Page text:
First Aid for Broken Nails in Cats

By Krista Williams, BSc, DVM, CCRP; Lynn Buzhardt, DVM

Ouch! How can such a little injury cause such a big hurt? A tiny tear in a tiny nail on a single toe on a single foot can be the source of excruciating pain. The pain of a broken nail can be so intense that it can result in lameness, inactivity and possibly urination or defecation outside the litterbox. Kitties with broken nails will hold up the foot, limp around, and whine in discomfort. Plus, the bleeding that accompanies a torn nail further complicates the matter.

Why do nails break?

Cats love to scratch things and can break their nails when they snag them on carpet or upholstery fibers or scratching post materials. Sometimes the cat may jump off a chair or down from the countertop, and land on a foot or toe in such a way that a nail bends backward and breaks. Sometimes, the nails of older pets are so dry that they become brittle and break without much provocation at all. Longer nails tend to get “caught” more than short ones. Regardless of the reason, a broken nail hurts and bleeds so it requires immediate attention.

Why are broken nails such a problem?

The nails of cats consist of a central collection of blood vessels and nerves that are called the quick (nail bed). A layer of hard, horny material called keratin surrounds these sensitive structures and protects them. The quick is living tissue while the keratin is not. That is why trimming the tip of the nail is not painful for your pet but exposing the quick is uncomfortable.

What should I do if my cat has broken a nail?

If your cat yelps in pain and suddenly begins to limp or hold her paw up, check her foot for a broken nail and follow this treatment protocol:

1. Safely restrain your cat. Have someone hold your pet while you tend to the nail. Remember that even the nicest pet may bite when in pain so try wrapping your cat in a towel. Provide restraint in the form of a hug which immobilizes the cat and makes her feel secure.

2. Control bleeding by wrapping the foot in gauze or a towel and applying pressure to the injured toe. If the bleeding does not stop in 5-10 minutes, apply a styptic pencil, silver nitrate stick, or cauterizing powder to the nail. These items can be purchased at the pet store or in the first aid section of your human pharmacy. If you do not have these products at home, try covering the nail with baking powder or flour. You can also stick the tip of the nail into a bar of soap to help stop the bleeding.

3. Remove the damaged part of the nail. Sometimes, there is a loosely attached sliver of nail that can be trimmed away easily with clippers at home; however, most of the time this job is best left to your veterinarian. Keep your cat’s foot wrapped in paper towels as you proceed to your veterinary clinic.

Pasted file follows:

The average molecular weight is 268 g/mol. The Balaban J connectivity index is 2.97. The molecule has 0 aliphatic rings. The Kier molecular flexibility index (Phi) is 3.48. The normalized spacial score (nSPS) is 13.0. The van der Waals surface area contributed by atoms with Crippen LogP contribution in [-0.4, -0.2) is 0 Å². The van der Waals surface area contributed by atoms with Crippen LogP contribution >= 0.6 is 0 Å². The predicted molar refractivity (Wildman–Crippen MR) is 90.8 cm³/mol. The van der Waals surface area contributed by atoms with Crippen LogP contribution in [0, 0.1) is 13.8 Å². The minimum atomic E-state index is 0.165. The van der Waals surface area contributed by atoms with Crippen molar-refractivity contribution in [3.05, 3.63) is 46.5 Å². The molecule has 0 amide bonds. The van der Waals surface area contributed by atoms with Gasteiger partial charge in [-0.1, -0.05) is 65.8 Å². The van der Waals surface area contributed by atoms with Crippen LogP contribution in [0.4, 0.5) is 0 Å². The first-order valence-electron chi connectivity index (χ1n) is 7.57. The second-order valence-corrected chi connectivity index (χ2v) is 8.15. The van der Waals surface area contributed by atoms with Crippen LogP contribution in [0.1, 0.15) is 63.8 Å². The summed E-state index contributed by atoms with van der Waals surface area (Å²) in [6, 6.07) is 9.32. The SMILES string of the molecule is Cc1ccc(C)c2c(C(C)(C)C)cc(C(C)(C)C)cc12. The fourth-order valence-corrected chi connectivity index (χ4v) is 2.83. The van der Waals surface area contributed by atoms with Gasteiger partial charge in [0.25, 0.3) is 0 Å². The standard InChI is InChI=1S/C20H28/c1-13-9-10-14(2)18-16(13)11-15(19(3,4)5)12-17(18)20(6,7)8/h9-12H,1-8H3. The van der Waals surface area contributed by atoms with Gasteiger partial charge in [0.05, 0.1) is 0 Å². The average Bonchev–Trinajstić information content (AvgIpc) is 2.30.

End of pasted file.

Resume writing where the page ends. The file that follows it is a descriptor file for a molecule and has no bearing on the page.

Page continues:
The damaged or broken part of the nail needs to be carefully removed. This procedure is often painful but can be accomplished quickly and may not require sedation; however, depending on the degree of pain and where the break is, sedation and/or numbing the area with a nerve block may be required. The nail needs to be trimmed above the break to completely remove the damaged portion and to provide a good foundation for the nail to re-grow.

4. Protect the nail bed from infection. Your veterinarian may apply antibiotic ointment or powder to the exposed nail bed and bandage the foot to prevent contamination and minimize further bleeding. An oral or injectable antibiotic may be advised as well. Since the nail bed, or quick, is attached to bone, prevention of infection is crucial. Bone infections are serious problems and only certain antibiotics are effective in treating them. Your cat’s foot needs to be closely monitored so your veterinarian will schedule a follow-up visit in a few days to examine the affected nail and remove or change the bandage.

5. Control the pain. Without the keratin part of the nail to protect the quick, the tender live tissue, including blood vessels and nerves, is exposed and painful. Your veterinarian may prescribe pain medication or give an injection to keep your cat more comfortable.

How can I help my cat avoid broken nails?

To avoid the hassle of a broken nail, keep your cat’s nails trimmed. Short nails are less likely to break than long ones. Ask your veterinarian or veterinary technician to demonstrate proper nail trimming so you can clip your cat’s nails at home. If you are not comfortable doing this, simply make regularly scheduled appointments to have your cat’s nails trimmed at your veterinary hospital.

Keep maintenance of your cat’s nails on your list of tasks alongside feeding and cleaning the litterbox so that you and your cat can avoid the broken nail dilemma.

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